Merry Christmas

God bless you and your families!

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I’m Interested in the True, not Alternatives

Several people have tried to convince me that authoritarianism is not the right word to describe a form of government (whether in the home or over a country) in which the head creates a real obligation of submission for his body when he gives a command. My reading on the etymology of authoritarian is that it used to mean someone is in charge, and those under him are obliged to obey him, but that Communists (somewhat ironically) habitually used the word authoritarian as a synonym for totalitarian; which is a different thing.

Gee, I am so surprised to find that Communists told lies to subvert common knowledge…

Nevertheless, leave your suggestions in the comments.

The Big One of 1968

At the end of October I wrote that it’s not too late to stay frosty in response to a Pat Buchanan article stating that 2018 is not as violent as 1968:

According to Bryan Burrough, author of “Days of Rage, America’s Radical Underground, the FBI, and the Forgotten Age of Revolutionary Violence,” “During an 18-month period in 1971 and 1972, the FBI reported more than 2,500 bombings on U.S. soil, nearly 5 a day.”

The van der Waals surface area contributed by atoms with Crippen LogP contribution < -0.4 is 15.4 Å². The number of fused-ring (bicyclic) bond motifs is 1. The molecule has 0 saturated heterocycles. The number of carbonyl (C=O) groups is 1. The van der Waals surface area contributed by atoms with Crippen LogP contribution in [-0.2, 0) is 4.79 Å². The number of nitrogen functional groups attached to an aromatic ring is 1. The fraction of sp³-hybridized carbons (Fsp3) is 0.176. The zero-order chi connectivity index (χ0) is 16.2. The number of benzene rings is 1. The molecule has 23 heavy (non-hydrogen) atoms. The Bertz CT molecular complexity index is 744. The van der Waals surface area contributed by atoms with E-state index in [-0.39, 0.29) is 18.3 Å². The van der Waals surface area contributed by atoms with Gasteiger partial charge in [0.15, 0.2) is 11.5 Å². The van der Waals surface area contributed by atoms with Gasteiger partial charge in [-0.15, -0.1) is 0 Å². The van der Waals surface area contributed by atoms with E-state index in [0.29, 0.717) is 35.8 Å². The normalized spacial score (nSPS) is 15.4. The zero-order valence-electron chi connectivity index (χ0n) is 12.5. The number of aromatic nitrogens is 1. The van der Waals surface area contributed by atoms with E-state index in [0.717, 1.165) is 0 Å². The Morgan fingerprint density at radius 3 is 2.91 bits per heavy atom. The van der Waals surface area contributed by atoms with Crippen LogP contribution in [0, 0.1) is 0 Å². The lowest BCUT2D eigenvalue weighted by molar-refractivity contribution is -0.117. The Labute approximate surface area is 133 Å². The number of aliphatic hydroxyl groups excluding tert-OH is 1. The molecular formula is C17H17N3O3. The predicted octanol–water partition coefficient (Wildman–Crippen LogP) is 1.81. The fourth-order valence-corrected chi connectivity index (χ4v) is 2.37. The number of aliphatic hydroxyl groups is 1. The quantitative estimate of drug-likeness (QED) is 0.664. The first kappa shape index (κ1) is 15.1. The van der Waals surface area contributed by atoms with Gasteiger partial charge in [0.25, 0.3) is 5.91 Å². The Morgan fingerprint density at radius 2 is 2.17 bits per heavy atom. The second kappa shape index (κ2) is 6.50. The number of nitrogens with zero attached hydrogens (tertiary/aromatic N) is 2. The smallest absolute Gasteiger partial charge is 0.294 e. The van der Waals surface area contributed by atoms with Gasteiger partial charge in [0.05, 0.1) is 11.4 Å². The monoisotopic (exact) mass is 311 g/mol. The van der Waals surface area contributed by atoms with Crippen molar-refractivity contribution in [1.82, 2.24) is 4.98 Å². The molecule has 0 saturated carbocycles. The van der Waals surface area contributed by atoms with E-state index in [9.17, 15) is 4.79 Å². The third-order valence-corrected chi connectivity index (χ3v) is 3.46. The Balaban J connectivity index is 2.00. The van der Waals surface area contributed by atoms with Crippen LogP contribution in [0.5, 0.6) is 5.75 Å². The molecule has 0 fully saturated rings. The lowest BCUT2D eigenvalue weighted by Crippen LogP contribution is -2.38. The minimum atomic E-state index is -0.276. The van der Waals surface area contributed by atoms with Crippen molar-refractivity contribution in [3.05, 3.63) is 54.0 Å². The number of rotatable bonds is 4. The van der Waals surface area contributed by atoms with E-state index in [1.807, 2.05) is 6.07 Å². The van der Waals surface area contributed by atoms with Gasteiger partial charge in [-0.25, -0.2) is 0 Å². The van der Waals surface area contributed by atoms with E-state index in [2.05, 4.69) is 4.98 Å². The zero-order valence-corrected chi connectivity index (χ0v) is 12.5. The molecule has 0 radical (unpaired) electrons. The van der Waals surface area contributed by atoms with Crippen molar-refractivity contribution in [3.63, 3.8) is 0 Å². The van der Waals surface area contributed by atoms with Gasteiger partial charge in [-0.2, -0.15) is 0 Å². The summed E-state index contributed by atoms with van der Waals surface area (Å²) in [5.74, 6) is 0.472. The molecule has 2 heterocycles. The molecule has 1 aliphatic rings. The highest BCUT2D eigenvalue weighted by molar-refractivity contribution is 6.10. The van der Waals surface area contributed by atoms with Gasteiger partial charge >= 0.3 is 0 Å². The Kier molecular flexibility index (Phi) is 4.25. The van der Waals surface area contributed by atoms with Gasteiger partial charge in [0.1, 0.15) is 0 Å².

No, 2018 is not 1968, at least not yet.

But Victor Davis Hanson has an admonishment:[1]

But maybe the ’60s, not the silent majority, won out after all. The world a half-century later looks a lot more like 1968 and what followed than what preceded it.

Most of the political and cultural agenda from that turbulent period — both the advances and the regressions — has long been institutionalized. The military draft, for good or bad, has remained defunct. There is greater transparency in politics, fewer smoke-filled rooms. Disabled children, once ostracized and/or dismissively labeled “retarded,” are now far better integrated into society and treated more ethically as special-needs kids. The rights of women, minorities and the LGBT community are now widely accepted.